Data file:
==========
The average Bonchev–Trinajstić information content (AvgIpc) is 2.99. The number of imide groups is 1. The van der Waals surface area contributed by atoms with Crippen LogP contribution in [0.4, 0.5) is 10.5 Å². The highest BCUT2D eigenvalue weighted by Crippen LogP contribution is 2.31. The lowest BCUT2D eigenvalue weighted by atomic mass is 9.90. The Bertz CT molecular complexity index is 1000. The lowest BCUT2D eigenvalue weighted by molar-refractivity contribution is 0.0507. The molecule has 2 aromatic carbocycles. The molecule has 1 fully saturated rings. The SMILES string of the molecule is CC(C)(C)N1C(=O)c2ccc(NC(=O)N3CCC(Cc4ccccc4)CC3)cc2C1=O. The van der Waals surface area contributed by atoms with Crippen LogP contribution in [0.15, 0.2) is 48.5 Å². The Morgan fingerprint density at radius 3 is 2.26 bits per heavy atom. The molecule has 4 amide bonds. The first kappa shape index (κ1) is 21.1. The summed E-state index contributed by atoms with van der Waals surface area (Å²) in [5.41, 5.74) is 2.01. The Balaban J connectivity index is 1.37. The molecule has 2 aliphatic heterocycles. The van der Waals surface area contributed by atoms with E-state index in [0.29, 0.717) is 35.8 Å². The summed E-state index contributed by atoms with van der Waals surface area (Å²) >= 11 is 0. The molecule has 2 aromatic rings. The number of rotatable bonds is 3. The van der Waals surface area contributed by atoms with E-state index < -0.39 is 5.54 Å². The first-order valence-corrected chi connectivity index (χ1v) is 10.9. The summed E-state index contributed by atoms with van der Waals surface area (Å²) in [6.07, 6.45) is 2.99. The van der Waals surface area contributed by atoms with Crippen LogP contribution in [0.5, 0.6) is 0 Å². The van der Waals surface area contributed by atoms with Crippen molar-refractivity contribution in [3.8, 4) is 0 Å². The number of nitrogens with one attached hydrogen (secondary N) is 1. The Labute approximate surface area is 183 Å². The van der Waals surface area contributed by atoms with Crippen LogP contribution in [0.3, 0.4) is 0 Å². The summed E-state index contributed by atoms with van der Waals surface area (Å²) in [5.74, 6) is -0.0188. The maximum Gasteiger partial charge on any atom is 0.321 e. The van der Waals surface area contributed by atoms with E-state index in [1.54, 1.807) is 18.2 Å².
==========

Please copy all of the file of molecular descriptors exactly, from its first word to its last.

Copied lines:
The average Bonchev–Trinajstić information content (AvgIpc) is 2.99. The number of imide groups is 1. The van der Waals surface area contributed by atoms with Crippen LogP contribution in [0.4, 0.5) is 10.5 Å². The highest BCUT2D eigenvalue weighted by Crippen LogP contribution is 2.31. The lowest BCUT2D eigenvalue weighted by atomic mass is 9.90. The Bertz CT molecular complexity index is 1000. The lowest BCUT2D eigenvalue weighted by molar-refractivity contribution is 0.0507. The molecule has 2 aromatic carbocycles. The molecule has 1 fully saturated rings. The SMILES string of the molecule is CC(C)(C)N1C(=O)c2ccc(NC(=O)N3CCC(Cc4ccccc4)CC3)cc2C1=O. The van der Waals surface area contributed by atoms with Crippen LogP contribution in [0.15, 0.2) is 48.5 Å². The Morgan fingerprint density at radius 3 is 2.26 bits per heavy atom. The molecule has 4 amide bonds. The first kappa shape index (κ1) is 21.1. The summed E-state index contributed by atoms with van der Waals surface area (Å²) in [5.41, 5.74) is 2.01. The Balaban J connectivity index is 1.37. The molecule has 2 aliphatic heterocycles. The van der Waals surface area contributed by atoms with E-state index in [0.29, 0.717) is 35.8 Å². The summed E-state index contributed by atoms with van der Waals surface area (Å²) >= 11 is 0. The molecule has 2 aromatic rings. The number of rotatable bonds is 3. The van der Waals surface area contributed by atoms with E-state index < -0.39 is 5.54 Å². The first-order valence-corrected chi connectivity index (χ1v) is 10.9. The summed E-state index contributed by atoms with van der Waals surface area (Å²) in [6.07, 6.45) is 2.99. The van der Waals surface area contributed by atoms with Crippen LogP contribution in [0.5, 0.6) is 0 Å². The van der Waals surface area contributed by atoms with Crippen molar-refractivity contribution in [3.8, 4) is 0 Å². The number of nitrogens with one attached hydrogen (secondary N) is 1. The Labute approximate surface area is 183 Å². The van der Waals surface area contributed by atoms with Crippen LogP contribution in [0.3, 0.4) is 0 Å². The summed E-state index contributed by atoms with van der Waals surface area (Å²) in [5.74, 6) is -0.0188. The maximum Gasteiger partial charge on any atom is 0.321 e. The van der Waals surface area contributed by atoms with E-state index in [1.54, 1.807) is 18.2 Å².